Whether they’re fasting or not, most people in the UAE and the rest of the Middle East and North Africa (Mena) region tend to open their wallets more than usual during the Holy Month of Ramadan, a new survey revealed.
Out of the 3,288 Mena residents polled by market research firm YouGov, six in ten (60 percent) said they actually spend more money during the fasting season compared to the other months of the year.
The overwhelming majority of the consumers (71 percent) find themselves spending more on food and groceries (71 percent), as well as on clothing (47 percent). Researchers also found that a significant amount of money goes to household utility bills (20 percent).
The increase in spending can be attributed to the rise in consumerism during the Holy Month, with businesses, including hotels and retailers, enticing consumers with Ramadan offerings. Many households also tend spend more on charity and provide more food during Iftar than they would on normal days.
“Consumers tend to spend more money on food as they consume a variety of food during Iftar time. The families also distribute food among their families, friends and even to the needy as a gesture of goodwill during the holy month of Ramadan,” said Moussa El Hayek, COO at Al Bustan Centre and Residence.
Preeti Bhambri, founder of personal finance website MoneyCamel.com, agrees that consumers do prepare large quantities of food for Iftar and to give away to charity. She said that, as the culmination of the Holy Month is also celebrated by exchanging presents, people buy gifts in advance, or during Ramadan in preparation for Eid.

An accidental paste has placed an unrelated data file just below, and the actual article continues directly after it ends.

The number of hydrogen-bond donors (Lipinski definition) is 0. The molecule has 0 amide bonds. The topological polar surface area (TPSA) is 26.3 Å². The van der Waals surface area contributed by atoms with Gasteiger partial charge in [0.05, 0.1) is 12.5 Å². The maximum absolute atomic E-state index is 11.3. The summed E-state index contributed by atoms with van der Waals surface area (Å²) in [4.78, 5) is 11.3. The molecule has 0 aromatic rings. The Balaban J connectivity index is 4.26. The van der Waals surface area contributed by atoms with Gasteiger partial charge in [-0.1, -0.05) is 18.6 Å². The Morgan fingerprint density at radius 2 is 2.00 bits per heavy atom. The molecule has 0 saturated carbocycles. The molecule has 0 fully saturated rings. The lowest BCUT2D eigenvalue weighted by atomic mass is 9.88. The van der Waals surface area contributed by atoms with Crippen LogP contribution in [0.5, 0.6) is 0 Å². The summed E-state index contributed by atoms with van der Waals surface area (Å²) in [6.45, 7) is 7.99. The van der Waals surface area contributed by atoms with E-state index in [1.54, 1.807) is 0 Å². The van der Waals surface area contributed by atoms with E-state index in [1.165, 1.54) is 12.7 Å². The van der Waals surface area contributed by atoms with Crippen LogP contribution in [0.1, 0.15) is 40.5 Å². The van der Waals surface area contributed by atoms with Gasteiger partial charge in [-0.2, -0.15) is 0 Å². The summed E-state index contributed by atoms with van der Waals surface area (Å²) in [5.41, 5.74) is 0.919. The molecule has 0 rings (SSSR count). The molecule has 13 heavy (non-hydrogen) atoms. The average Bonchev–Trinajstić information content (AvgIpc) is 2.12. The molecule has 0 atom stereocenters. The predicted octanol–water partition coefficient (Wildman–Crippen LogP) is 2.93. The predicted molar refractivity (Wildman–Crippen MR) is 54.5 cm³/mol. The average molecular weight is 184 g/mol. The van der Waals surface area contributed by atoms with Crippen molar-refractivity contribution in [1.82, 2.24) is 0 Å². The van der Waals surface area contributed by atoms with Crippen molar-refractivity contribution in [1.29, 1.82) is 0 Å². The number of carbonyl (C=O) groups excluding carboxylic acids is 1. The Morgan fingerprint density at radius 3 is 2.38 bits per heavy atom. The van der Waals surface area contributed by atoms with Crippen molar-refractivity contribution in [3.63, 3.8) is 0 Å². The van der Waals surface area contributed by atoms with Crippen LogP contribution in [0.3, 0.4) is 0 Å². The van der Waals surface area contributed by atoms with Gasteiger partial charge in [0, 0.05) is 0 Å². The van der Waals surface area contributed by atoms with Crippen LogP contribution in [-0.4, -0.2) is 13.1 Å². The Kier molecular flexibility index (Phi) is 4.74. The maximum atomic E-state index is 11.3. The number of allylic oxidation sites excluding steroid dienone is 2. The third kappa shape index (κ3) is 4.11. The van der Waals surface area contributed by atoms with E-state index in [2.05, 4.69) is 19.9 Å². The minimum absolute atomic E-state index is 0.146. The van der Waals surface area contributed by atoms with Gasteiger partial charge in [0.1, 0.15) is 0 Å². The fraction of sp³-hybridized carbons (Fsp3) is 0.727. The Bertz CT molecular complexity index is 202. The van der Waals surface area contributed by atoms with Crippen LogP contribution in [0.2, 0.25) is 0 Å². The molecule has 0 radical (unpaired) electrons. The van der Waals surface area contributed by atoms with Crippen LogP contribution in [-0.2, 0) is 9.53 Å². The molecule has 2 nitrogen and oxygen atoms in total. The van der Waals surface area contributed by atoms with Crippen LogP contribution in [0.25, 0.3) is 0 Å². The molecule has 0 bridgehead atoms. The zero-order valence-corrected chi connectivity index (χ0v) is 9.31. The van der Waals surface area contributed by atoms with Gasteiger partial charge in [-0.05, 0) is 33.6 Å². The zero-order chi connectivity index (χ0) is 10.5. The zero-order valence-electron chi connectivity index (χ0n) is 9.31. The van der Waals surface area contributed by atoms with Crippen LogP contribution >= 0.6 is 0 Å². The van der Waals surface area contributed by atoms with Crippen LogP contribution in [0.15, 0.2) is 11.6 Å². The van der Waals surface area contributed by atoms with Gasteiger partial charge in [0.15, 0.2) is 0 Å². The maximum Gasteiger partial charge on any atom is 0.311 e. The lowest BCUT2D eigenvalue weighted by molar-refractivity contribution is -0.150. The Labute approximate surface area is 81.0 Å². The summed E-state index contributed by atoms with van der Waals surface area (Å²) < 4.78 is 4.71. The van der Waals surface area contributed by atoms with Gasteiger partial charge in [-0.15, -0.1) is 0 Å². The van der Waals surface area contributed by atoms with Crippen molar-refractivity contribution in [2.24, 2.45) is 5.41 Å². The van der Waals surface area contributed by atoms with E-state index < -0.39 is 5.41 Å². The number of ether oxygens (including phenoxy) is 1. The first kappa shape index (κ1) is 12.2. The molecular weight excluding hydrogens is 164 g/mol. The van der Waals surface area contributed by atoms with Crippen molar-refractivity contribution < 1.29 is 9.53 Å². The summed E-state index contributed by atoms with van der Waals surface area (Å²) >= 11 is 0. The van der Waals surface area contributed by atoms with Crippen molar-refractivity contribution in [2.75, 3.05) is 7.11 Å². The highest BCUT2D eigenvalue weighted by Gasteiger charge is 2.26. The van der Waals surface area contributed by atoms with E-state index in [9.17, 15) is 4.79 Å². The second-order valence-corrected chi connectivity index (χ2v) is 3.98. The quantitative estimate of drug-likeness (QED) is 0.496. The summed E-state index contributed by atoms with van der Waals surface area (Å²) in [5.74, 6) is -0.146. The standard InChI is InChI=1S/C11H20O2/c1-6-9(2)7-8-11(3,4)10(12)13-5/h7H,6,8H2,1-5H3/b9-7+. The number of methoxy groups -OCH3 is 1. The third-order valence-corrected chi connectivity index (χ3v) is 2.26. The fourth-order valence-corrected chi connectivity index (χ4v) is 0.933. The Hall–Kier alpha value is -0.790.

"Beyond these reasons, some people do get carried away by the sales and promotion packs and end up spending much more than planned," added Preeti Bhambri, founder of MoneyCamel.com
Wadi Eljourani, head of consumer research at YouGov, said consumer spending on food and groceries is high because most people spend their time at home or with their families during the holy month.
"With 87 per cent of residents breaking their fast at home and 66 percent spending more time wth their family during Ramadan, evidence suggests that residents account for extra expenses to prepare for special meals at home with family members, which is reflected in their higher expenditure on food and groceries," Eljourani said.
"In addition, the requirements to keep energy levels up while fasting places emphasis in consumers' minds to look for specific types of food for Iftar and Suhour that they woudn't usually purchase."
When asked how they fund the extra expenditure, nearly eight in ten (79 percent) said they dip into their personal savings, while 14 percent use their credit card.
With most of the restaurants and coffee shops closed during the day, it is not surprising to see the majority of the Ramadan spenders hitting the retail stores at night. Among those surveyed, more than half (52 percent) said they shop after Iftar. Ramadan shoppers are also likely to visit the malls twice a week during Ramadan.
Yougov’s research was conducted online among Mena residents, of which 2,789 are fasting.